Insights > Asia Europe Film | Looking at History through Film Archives
21 Feb 2011

Asia Europe Film | Looking at History through Film Archives

In Raiding the Archives, an international team of curators combed through audio-visual archives in Asia and Europe to answer the questions: What histories of Southeast Asia will be unearthed through this excavation from archives in China, Indonesia, The Netherlands, Malaysia, Vietnam, Thailand and the United Kingdom? Where else can the fragments and margins of Southeast Asia's histories be found?

Their selection of surprising historical footage and revelatory amateur films on the region will be screened at the Bangkok Experimental Film Festival 6 (BEFF), scheduled to open in December 2011. The Festival focuses on innovative programming and using a global historical framework to create a context for high-quality public discourse on the social and aesthetic values of marginal forms of moving images.

Initiated by Project304, a non-profit art space that supports contemporary artistic and cultural activities, Centre for Research and Education in Arts and Media, University of Westminster, UK, the project gathered six well-known curators. They were: Dr Richard MacDonald from Goldsmiths College, University of London; Dr May Adadol Ingawanij from University of Westminster; Geneva-based film archivist Ms Brigitte Paulotwitz; Ms Chalida Uabumrungjit from Thai Film Archive; London-based independent curator Mr George Clark; and Thailand’s leading film critic, programmer and film cultural activist, Mr Wiwat Lertwiwatwongsa.

The project aims to use archive material to encourage viewers to look on history from a different perspective and reflect on the relationship between mechanical technology, everyday life and historical modernities in Asia.

The journey into the forgotten film archives started with Dr MacDonald’s research on the holdings of the Film and Video Archive of the Imperial War Museum (IWM), London. He was able to view materials from two significant collections on Southeast Asia between 1933 - 1949: Colonel Hodgkinson’s amateur films and the Southeast Asia Command film collection. The collections include a unique selection of pre-Second World War colour Kodachrome 16mm films shot in Malaya and Burma.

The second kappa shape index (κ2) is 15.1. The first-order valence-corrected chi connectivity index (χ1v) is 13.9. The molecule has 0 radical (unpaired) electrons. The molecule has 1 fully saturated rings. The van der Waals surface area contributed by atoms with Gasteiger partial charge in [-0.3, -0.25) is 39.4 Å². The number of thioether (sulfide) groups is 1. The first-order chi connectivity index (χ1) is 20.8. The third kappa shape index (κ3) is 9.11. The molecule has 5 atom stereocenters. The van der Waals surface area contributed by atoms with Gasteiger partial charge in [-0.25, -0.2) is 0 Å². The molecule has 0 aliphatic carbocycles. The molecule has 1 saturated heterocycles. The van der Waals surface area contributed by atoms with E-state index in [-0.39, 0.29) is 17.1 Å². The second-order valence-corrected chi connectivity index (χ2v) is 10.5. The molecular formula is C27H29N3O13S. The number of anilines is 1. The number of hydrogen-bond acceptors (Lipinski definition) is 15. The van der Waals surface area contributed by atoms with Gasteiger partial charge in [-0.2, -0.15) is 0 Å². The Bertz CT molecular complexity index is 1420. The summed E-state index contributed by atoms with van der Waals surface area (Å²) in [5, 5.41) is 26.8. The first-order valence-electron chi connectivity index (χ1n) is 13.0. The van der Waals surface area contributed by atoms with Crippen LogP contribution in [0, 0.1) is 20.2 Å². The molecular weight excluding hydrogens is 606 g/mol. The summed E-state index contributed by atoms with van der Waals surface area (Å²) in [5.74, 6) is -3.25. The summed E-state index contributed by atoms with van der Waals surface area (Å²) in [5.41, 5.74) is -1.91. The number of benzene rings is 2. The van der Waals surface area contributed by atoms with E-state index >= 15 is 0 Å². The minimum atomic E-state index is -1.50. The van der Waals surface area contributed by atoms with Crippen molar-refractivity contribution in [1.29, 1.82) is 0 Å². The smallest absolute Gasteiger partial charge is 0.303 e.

Taking a different approach, Dr Ingawanij researched the holdings of the Thai Film Archive for its home movies collection and documentation of performances by film storytellers (known in English as versionists). She has chosen aesthetically and thematically outstanding home movies to be presented at the Festival as examples of Siam’s proto-experimental film making. She extended her research into the film storytelling practices of the versionists working during the 1950s and 1960s in order to showcase this forgotten aspect of cinema history as one of the Festival’s activities.

While in the Netherlands, Ms Paulowitz researched the collections of the Eye Film Institute and the Beeld en Geluid Institute Archive (The Netherlands Institute for Sound and Vision). Thanks to her connection with the Eye Film Institute in particular, she was able to view several significant collections of home movies as well as amateur and colonial films from the Dutch East Indies. This selection of private films gives an unusual insight into the Dutch colonial period and the recording and narration of colonial life through mechanical technology. These include home movies shot by middle-ranking Dutch colonial officers and a fascinating collection of amateur films belonging to a wealthy Chinese-Indonesian-Dutch family.

Known across Southeast Asia for her pedagogical and volunteer work with the institutions of the region, Ms Paulowitz was asked to give archive consultation sessions and run an impromptu training session on basic archiving for staff of the Indonesian National Archive when she contacted them about this project.

Another highlight was the research conducted in Shanghai by Ms Uabumrungjit on the holdings of the Shanghai Film Archive, Shanghai Audio Visual Archive and the Quyang Library. She has selected modernist feature films made in Shanghai before the Second World War, which is expected to generate considerable interest.

At the Hong Kong Film Archive, by orienting his research on the accessibility of his source, Mr Clark had the opportunity to line up an impressive range of materials for the Festival’s programme concerning the relationship between the home movie and documentary modes. These include materials relating to the Japanese occupation of Hong Kong during the Chinese civil war, materials on the 1966 Star Ferry Riots, records of the city’s expansion during the 1950s - 1960s and home movies made by Hong Kong’s photographers.

While working on the Raiding the Archives project, curators discovered the specific approaches necessary for generating materials from different archive institutions. For example, those archives that do not as yet prioritise broadening public access proved to require a long lead-in period for making contact and undertaking other background preparation prior to the actual research visit.

To present the different stages of the project, the Festival organisers plan to publish a catalogue with a series of articles by each curator focusing on selected issues stemming from their archive research and diary. Apart from information on the featured materials, the organisers also aim to stimulate interest in film history by including poems, stories and images drawn from extant Thai film magazines of the early 20th century.

Follow the curators testimonies and the development of the Bangkok Experimental Film Festival on the project's website: